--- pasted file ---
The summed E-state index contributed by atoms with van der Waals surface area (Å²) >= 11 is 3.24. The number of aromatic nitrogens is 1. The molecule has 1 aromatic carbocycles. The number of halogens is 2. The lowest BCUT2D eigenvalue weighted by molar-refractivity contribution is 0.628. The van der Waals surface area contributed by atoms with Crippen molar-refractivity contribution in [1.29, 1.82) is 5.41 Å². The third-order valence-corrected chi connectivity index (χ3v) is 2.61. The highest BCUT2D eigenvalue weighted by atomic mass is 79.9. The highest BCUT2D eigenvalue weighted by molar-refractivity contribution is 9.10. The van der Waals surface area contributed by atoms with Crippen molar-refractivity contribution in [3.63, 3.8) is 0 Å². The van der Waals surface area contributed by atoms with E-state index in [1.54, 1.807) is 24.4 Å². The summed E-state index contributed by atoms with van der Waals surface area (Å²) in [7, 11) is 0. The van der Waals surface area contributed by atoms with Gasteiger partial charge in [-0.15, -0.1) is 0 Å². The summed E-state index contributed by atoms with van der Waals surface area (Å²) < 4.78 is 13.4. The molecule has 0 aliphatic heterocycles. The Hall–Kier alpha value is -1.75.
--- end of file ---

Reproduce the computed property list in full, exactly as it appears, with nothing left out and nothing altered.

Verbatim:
The summed E-state index contributed by atoms with van der Waals surface area (Å²) >= 11 is 3.24. The number of aromatic nitrogens is 1. The molecule has 1 aromatic carbocycles. The number of halogens is 2. The lowest BCUT2D eigenvalue weighted by molar-refractivity contribution is 0.628. The van der Waals surface area contributed by atoms with Crippen molar-refractivity contribution in [1.29, 1.82) is 5.41 Å². The third-order valence-corrected chi connectivity index (χ3v) is 2.61. The highest BCUT2D eigenvalue weighted by atomic mass is 79.9. The highest BCUT2D eigenvalue weighted by molar-refractivity contribution is 9.10. The van der Waals surface area contributed by atoms with Crippen molar-refractivity contribution in [3.63, 3.8) is 0 Å². The van der Waals surface area contributed by atoms with E-state index in [1.54, 1.807) is 24.4 Å². The summed E-state index contributed by atoms with van der Waals surface area (Å²) in [7, 11) is 0. The van der Waals surface area contributed by atoms with Gasteiger partial charge in [-0.15, -0.1) is 0 Å². The summed E-state index contributed by atoms with van der Waals surface area (Å²) < 4.78 is 13.4. The molecule has 0 aliphatic heterocycles. The Hall–Kier alpha value is -1.75.